In my article on how to communicate and talk about problems with an avoidant, I explained how different attachment styles carry mental scripts or blueprints of how a conversation about a relationship problem will play out based on experiences from childhood or past close romantic relationships.
We start a conversation, introduce a problem, express our feelings, communicate what is bothering us or what we want to change as if the conversation has already happened. Our past experiences have taught us what to expect every time we approach a conversation about how we feel about something or what is bothering us. If we expect there to be yelling, insults, banging doors or walking way and/or distancing, that’s exactly what will happen. Even when we want more positive experiences and even try to be calm and confident, in the heat of the moment, under stress and overcome with emotion, we create situations that confirm the mental scripts we carry with us.
One of the mental scripts many people with an anxious attachment (and even avoidants themselves) develop after learning about attachment theory and attachment styles is that avoidants can’t communicate.
Can avoidants communicate?
The answer is yes. Avoidants can communicate very well and can talk about a variety of subjects eloquently. Many avoidants are extroverted, chatty and bubbly and enjoy social interactions. Dismissive avoidant are particularly known for being assertive, outspoken, vocal about issues they care about and can be conformational. Fearful avoidants can also be confrontational but they’re much warmer, sensitive, excitement-seeking, and less assertive or outspoken.
But when it comes to communicating in close relationships, some avoidants struggle with emotional conversations especially if you’re constantly talking feelings.
Mikulincer and Florian in their study of emotional supportive interactions found that people with an anxious attachment style are not affected by emotional conversations and in fact place greater value on emotional communication than other forms of communication.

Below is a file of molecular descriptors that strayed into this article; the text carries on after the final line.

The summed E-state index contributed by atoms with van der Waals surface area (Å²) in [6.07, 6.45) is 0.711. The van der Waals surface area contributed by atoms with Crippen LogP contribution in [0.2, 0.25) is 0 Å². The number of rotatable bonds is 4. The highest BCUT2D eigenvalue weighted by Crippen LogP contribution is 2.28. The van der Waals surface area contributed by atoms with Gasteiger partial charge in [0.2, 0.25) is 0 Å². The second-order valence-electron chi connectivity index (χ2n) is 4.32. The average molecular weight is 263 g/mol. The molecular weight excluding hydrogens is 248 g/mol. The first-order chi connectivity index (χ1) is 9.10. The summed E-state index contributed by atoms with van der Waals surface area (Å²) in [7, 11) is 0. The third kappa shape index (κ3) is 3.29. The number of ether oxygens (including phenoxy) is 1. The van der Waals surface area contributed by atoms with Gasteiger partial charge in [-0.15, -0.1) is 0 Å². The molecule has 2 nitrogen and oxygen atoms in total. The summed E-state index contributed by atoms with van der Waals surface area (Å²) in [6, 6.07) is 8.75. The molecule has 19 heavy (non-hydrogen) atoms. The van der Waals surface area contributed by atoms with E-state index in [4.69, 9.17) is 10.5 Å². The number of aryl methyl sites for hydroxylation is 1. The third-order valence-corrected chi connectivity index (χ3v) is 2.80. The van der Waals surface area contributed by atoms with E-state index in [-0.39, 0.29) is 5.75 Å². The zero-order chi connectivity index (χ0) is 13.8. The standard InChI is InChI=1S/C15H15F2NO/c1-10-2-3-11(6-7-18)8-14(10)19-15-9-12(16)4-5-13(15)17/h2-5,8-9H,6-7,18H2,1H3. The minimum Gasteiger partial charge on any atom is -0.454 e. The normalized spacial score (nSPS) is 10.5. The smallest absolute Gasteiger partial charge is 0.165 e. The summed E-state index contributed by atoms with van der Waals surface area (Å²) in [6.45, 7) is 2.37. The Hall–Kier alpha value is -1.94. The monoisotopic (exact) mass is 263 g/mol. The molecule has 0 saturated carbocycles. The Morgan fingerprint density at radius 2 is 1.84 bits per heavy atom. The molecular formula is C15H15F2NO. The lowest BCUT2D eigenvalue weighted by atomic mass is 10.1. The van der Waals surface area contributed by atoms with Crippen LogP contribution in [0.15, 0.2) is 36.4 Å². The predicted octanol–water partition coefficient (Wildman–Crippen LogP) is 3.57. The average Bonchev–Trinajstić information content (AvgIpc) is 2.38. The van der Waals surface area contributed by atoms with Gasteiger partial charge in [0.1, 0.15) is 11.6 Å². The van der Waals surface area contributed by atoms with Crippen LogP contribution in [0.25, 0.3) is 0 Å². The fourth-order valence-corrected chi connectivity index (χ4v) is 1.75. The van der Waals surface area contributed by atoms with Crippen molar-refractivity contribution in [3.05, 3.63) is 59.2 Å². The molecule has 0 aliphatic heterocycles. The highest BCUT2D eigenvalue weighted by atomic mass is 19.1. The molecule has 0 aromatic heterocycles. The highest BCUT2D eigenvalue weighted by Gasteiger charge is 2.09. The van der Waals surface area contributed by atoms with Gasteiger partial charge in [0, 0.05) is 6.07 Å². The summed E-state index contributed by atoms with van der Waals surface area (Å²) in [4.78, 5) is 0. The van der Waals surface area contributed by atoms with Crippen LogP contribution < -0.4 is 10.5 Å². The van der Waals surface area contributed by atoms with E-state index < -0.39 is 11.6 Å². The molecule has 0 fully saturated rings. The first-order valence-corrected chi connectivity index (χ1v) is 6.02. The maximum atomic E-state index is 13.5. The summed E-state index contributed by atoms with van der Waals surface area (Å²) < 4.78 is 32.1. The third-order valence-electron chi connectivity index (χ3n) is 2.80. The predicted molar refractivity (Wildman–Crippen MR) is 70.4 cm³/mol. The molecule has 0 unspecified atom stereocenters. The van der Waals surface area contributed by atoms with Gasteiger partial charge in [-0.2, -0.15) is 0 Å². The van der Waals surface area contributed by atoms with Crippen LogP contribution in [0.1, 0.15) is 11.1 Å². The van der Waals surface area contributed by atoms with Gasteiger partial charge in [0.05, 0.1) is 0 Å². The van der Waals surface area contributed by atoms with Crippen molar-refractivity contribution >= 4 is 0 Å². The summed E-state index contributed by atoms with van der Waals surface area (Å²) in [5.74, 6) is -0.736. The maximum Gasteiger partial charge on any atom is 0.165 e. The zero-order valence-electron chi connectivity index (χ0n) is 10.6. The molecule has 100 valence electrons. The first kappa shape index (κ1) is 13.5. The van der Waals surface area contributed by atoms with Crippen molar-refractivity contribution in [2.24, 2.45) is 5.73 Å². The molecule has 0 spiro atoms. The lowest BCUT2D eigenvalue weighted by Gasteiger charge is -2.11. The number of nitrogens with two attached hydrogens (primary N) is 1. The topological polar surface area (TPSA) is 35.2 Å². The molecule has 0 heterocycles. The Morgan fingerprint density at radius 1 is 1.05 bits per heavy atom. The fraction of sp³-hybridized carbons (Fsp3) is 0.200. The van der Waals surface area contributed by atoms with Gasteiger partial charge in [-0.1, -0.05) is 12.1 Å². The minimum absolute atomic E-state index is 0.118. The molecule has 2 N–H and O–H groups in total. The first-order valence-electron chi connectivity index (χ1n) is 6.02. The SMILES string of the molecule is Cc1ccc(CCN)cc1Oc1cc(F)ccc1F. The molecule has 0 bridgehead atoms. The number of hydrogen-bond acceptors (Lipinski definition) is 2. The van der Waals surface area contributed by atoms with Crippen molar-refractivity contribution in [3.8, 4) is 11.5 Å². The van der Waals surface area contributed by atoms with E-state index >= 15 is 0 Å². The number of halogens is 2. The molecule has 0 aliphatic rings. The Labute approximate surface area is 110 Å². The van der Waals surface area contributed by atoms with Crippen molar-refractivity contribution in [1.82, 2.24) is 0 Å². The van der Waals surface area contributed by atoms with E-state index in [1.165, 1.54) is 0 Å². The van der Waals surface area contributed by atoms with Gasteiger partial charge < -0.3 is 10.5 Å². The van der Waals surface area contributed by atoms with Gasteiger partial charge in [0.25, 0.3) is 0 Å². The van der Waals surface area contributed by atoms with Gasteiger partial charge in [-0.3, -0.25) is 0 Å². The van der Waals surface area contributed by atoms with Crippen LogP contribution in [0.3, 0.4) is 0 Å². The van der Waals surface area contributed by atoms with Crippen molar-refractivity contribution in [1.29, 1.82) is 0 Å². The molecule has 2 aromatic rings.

Emotional or affective communication is directed towards emotions (e.g. Do you love me? Do you miss me? Are you mad at me? etc) and asks for empathic behaviours (e.g. Can you see how much you hurt me? Do you even care? etc).
While this is an anxious attachment’s default form of communication, it’s not the kind of communication avoidants feel comfortable with. In my article mentioned above, I explain in detail how emotional communication affects a fearful avoidants and a dismissive avoidant and confirms the mental scripts they have about communicating, talking or opening up in general.
Mikulincer and Florian’s research found that avoidants place greater value on instrumental communication than on emotional or affective communication.
Instrumental communication is the exchange of information on the functional aspects or day-to- day needs of the relationship, e.g. “I’ll get some food on my way home”, “Is there any mail for me?”, “I can pick up the rest of my stuff on Friday” , “The realtor will be calling you about selling the house.” etc.
The goal is to pass on information as clearly, accurately and effectively as possible and “get things done” without the need for “sharing” feelings with one another. Sometimes this means bringing a conversation to an end (e.g. “I’m done with this conversation!”).
Needless to say, people with an anxious attachment are not happy or satisfied with instrumental communication and in Mikulincer and Florian’s research showed increased negative emotions after an instrumental conversation. This is because instrumental conversations do not provide the validation of one’s feelings that people with an anxious attachment need to feel heard and valued. They feel an avoidant ex is so cold because there is “no emotion” in their texts.